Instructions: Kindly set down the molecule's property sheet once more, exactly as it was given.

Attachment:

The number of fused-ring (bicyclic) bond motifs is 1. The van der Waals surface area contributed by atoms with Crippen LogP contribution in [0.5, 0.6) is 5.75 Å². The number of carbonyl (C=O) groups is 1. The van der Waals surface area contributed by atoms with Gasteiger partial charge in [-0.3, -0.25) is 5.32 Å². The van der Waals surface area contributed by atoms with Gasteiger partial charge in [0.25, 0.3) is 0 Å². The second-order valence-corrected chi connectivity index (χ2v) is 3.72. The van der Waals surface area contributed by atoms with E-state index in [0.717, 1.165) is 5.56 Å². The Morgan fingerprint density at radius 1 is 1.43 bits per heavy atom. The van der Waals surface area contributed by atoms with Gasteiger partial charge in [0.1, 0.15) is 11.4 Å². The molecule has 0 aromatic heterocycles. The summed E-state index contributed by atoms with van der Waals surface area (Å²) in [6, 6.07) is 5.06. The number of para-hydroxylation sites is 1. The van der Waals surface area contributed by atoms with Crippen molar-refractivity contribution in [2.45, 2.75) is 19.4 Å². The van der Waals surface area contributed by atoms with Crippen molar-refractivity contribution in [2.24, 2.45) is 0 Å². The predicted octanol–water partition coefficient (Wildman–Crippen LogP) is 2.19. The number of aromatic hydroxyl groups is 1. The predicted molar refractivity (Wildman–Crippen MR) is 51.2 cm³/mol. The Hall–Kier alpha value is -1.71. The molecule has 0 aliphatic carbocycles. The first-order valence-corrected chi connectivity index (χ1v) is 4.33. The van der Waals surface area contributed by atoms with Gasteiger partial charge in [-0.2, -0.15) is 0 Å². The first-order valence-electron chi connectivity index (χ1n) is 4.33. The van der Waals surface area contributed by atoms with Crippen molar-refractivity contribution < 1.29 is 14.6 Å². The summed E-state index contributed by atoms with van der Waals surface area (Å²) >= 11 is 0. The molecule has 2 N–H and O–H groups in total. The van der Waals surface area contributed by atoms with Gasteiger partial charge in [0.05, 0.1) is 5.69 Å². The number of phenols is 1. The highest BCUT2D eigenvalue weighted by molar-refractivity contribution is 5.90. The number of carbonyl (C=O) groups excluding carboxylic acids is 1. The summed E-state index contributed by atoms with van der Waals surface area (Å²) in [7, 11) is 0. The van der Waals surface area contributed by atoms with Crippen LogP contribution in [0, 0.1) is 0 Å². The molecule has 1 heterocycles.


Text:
The number of fused-ring (bicyclic) bond motifs is 1. The van der Waals surface area contributed by atoms with Crippen LogP contribution in [0.5, 0.6) is 5.75 Å². The number of carbonyl (C=O) groups is 1. The van der Waals surface area contributed by atoms with Gasteiger partial charge in [-0.3, -0.25) is 5.32 Å². The van der Waals surface area contributed by atoms with Gasteiger partial charge in [0.25, 0.3) is 0 Å². The second-order valence-corrected chi connectivity index (χ2v) is 3.72. The van der Waals surface area contributed by atoms with E-state index in [0.717, 1.165) is 5.56 Å². The Morgan fingerprint density at radius 1 is 1.43 bits per heavy atom. The van der Waals surface area contributed by atoms with Gasteiger partial charge in [0.1, 0.15) is 11.4 Å². The molecule has 0 aromatic heterocycles. The summed E-state index contributed by atoms with van der Waals surface area (Å²) in [6, 6.07) is 5.06. The number of para-hydroxylation sites is 1. The van der Waals surface area contributed by atoms with Crippen molar-refractivity contribution in [2.45, 2.75) is 19.4 Å². The van der Waals surface area contributed by atoms with Crippen molar-refractivity contribution in [2.24, 2.45) is 0 Å². The predicted octanol–water partition coefficient (Wildman–Crippen LogP) is 2.19. The number of aromatic hydroxyl groups is 1. The predicted molar refractivity (Wildman–Crippen MR) is 51.2 cm³/mol. The Hall–Kier alpha value is -1.71. The molecule has 0 aliphatic carbocycles. The first-order valence-corrected chi connectivity index (χ1v) is 4.33. The van der Waals surface area contributed by atoms with Gasteiger partial charge in [-0.2, -0.15) is 0 Å². The first-order valence-electron chi connectivity index (χ1n) is 4.33. The van der Waals surface area contributed by atoms with Crippen molar-refractivity contribution < 1.29 is 14.6 Å². The summed E-state index contributed by atoms with van der Waals surface area (Å²) >= 11 is 0. The molecule has 2 N–H and O–H groups in total. The van der Waals surface area contributed by atoms with Gasteiger partial charge in [0.05, 0.1) is 5.69 Å². The number of phenols is 1. The highest BCUT2D eigenvalue weighted by molar-refractivity contribution is 5.90. The number of carbonyl (C=O) groups excluding carboxylic acids is 1. The summed E-state index contributed by atoms with van der Waals surface area (Å²) in [7, 11) is 0. The van der Waals surface area contributed by atoms with Crippen LogP contribution in [0, 0.1) is 0 Å². The molecule has 1 heterocycles.